Law enforcement agencies around Kansas are using some new tools in their increasingly difficult challenge of recruiting new officers.
Chief among them is the video camera.
In recent weeks and months, the Hutchinson Police Department and the Sedgwick County Sheriff’s Office have rolled out commercials or longer videos targeting potential recruits.
The Topeka Police Department produced a new recruiting video that began playing at two movie theaters in town last weekend.
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The Wichita Police Department has gone a step further, following a recruit class through the training academy with a video camera and posting weekly clips showing what and how they’re doing.
“What better way to show people, show our community, what happens at the academy than to follow a group of recruit officers” through the training, Officer Paul Cruz said.
It has come to resemble a weekly reality show, with viewers getting to know recruits.
“The video shows what recruit officers experience,” Cruz said. “We try to get deeper into what they felt: Was it a challenge? What did they learn?”
The new approaches are being tried, officials say, because the challenge to recruit new officers persists.
The difficulties voiced by Kansas law enforcement leaders a couple of years ago – lower starting pay than a number of other professions, night and weekend shifts, dealing regularly with a negative view of law enforcement – remain significant obstacles, said Ed Pavey, director of the Kansas Law Enforcement Training Center.
“Most other law enforcement agencies are experiencing the same struggles,” Hutchinson Police Lt. John Taylor said in an e-mail response to questions.
Hutchinson police released a seven-minute video late last year laying out the type of officers they are hoping to recruit. They also have shorter videos addressing various aspects of what it takes to be in law enforcement.
“We have received positive feedback on the video, and several of our applicants have commented that our department’s videos gave them more interest in our department,” Taylor said.
An Old West flavor
The Sedgwick County Sheriff’s Office reached back into history while crafting a recruiting commercial, shooting scenes at Wichita’s Old Cowtown Museum.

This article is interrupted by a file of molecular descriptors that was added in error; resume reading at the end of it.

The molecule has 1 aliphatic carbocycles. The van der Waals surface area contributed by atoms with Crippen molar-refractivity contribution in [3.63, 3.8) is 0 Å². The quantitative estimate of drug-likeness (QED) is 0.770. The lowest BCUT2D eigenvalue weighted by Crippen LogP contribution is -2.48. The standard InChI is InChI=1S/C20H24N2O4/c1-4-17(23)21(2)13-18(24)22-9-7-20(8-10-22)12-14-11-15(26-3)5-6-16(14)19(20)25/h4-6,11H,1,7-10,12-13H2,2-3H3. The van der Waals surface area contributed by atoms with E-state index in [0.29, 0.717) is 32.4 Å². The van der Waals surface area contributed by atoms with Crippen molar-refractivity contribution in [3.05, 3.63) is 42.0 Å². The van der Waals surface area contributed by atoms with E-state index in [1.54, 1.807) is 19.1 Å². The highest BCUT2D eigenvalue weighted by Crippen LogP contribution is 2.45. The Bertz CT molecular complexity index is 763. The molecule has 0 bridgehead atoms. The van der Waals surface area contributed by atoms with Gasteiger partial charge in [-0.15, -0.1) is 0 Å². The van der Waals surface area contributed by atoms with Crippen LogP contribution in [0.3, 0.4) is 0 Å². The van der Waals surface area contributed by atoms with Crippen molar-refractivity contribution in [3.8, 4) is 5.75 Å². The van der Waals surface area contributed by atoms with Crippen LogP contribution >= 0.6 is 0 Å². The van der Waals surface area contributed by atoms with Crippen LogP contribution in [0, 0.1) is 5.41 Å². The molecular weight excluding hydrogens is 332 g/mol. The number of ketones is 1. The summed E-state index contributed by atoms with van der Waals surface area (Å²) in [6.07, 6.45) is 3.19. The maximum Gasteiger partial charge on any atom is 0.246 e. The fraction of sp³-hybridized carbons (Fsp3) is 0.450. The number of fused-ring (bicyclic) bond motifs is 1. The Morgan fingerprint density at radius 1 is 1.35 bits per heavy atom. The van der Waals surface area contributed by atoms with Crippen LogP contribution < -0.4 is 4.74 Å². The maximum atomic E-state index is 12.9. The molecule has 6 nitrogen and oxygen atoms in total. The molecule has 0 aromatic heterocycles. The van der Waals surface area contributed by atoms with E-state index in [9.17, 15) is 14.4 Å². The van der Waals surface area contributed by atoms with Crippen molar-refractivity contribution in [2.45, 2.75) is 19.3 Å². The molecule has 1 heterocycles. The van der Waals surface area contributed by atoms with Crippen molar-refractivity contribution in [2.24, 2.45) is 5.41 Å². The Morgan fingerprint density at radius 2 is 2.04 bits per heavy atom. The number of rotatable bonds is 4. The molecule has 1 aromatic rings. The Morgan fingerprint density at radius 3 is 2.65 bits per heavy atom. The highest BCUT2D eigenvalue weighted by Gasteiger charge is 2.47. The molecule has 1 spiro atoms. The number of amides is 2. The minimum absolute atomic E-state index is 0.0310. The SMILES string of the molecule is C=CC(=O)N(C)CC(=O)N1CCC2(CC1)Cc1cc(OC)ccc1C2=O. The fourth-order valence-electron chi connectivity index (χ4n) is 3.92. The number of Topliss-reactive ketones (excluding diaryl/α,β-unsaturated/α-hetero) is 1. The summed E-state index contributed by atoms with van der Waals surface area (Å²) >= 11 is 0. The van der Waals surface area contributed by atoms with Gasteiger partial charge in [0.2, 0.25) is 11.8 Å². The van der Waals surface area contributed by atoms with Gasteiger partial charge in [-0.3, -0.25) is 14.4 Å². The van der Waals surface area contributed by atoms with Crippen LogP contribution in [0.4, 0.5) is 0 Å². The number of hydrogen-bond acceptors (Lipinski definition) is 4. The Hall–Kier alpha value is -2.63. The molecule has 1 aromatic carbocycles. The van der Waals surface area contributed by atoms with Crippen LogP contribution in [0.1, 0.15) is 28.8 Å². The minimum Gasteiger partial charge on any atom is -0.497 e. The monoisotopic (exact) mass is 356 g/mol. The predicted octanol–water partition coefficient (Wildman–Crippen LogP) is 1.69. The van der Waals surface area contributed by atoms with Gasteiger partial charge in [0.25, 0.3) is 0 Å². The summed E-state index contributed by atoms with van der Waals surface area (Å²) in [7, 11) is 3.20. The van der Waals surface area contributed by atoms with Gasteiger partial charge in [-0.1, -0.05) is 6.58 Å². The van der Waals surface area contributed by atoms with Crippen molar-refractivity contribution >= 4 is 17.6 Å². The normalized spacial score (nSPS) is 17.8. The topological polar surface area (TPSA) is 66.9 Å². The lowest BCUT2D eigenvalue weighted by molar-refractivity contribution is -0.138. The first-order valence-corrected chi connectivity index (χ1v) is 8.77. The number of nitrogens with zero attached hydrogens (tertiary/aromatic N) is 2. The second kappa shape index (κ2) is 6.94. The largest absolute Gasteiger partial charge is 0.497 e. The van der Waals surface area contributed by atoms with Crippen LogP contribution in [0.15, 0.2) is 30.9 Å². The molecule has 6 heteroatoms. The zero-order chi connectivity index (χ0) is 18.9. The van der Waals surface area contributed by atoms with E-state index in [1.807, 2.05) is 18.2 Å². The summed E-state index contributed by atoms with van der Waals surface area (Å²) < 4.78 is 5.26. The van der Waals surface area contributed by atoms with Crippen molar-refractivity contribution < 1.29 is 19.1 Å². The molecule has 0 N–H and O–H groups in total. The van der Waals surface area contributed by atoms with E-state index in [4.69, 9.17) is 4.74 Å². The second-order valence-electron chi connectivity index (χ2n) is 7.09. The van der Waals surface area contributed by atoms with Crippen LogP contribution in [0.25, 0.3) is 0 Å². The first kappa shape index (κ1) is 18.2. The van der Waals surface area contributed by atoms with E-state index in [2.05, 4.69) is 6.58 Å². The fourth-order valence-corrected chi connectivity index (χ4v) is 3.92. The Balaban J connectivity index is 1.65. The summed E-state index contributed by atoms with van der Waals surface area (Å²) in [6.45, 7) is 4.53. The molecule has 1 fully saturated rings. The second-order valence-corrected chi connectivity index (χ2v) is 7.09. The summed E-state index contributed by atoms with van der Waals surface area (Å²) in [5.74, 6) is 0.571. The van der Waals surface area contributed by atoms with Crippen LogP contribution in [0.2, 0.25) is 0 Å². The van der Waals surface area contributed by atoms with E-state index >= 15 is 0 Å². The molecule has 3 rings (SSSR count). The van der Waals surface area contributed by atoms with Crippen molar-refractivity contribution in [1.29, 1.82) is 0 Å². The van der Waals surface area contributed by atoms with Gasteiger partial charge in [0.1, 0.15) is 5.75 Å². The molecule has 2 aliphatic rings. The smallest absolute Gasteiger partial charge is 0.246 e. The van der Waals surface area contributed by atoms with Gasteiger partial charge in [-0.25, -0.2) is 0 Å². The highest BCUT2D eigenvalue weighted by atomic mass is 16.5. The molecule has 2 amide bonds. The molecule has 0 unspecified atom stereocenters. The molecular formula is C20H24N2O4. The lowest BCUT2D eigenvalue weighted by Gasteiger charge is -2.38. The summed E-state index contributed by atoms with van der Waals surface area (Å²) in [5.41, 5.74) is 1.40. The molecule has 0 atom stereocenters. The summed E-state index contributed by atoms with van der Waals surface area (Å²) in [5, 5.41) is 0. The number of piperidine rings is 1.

The commercial targets potential detention deputies, who work in the jail.
“That’s where our numbers are low,” said Lt. Brad Hoch, training commander for the sheriff’s office.
There are about 40 openings in staffing for the Sedgwick County Jail, and the shortages have become chronic. In one respect, Hoch said, the sheriff’s office can only blame itself for that.
“We’re one of the few sheriff’s offices that offer formalized training to their detention personnel,” he said. “Once we get them through the academy, they become hot commodities. You have other agencies that will hire these people.”
Once we get them through the academy, they become hot commodities.
Sedgwick County Sheriff’s Lt. Brad Hoch
There’s also a segment of new detention deputies who realize the job simply isn’t for them.
“It’s a different environment,” Hoch said of working in a jail. “When you’re in that detention facility, it’s a 24/7 operation. There’s shift work that’s involved.
“You just really don’t know how you’re going to react once you get yourself into that. … ‘Is this something I can go to work at every day?’ ”
Eleven deputies graduated from the detention training academy this month.
More commercials are planned featuring other segments of the sheriff’s office, Hoch said. Each will tap into the Old West to some degree.
“There’s a plethora of recruiting videos out there,” he said. Having a western theme “is a way to grab people’s attention, do something different.”
“We’re all in the same predicament. We’re having a hard time finding qualified people to fill some of these positions.”
The Wichita Police Department’s weekly videos from the training academy have emphasized minority and female officers.
“There is a huge need and push for having the police department as a whole represent or reflect the community that it serves,” Cruz said. “Which is why some of these videos highlight the perspective from the female recruit officer – how she felt before and after the training.”
The department needs more female and minority officers, Cruz said, particularly Asian and Hispanic officers. Efforts to focus on those demographics in recruiting are starting to yield results: Of the 16 cadets in the current academy class, four are women, three are African-Americans and three are Hispanic. All three Hispanics are bilingual, Cruz said.
This is one of the most diverse groups that we’ve ever had.
Wichita Police Officer Paul Cruz
“This is one of the most diverse groups that we’ve ever had,” he said.
One of the cadets is 45 and represents another point of emphasis for the department: pitching the police force as a second career.
Wichita police have also created a mentorship program for potential candidates, Cruz said. Officers walk potential recruits through the process, answer questions and sometimes simply listen.
“This is such a unique career field … it requires having those relationships,” he said.
Local law enforcement officials are planning another recruiting campaign when the new academy building opens next year on the campus of Wichita State University.
“That’s huge for us,” Cruz said of the academy, which is slated to open in the first quarter of 2018. “It’s going to be great. People are going to get state of the art for everything.”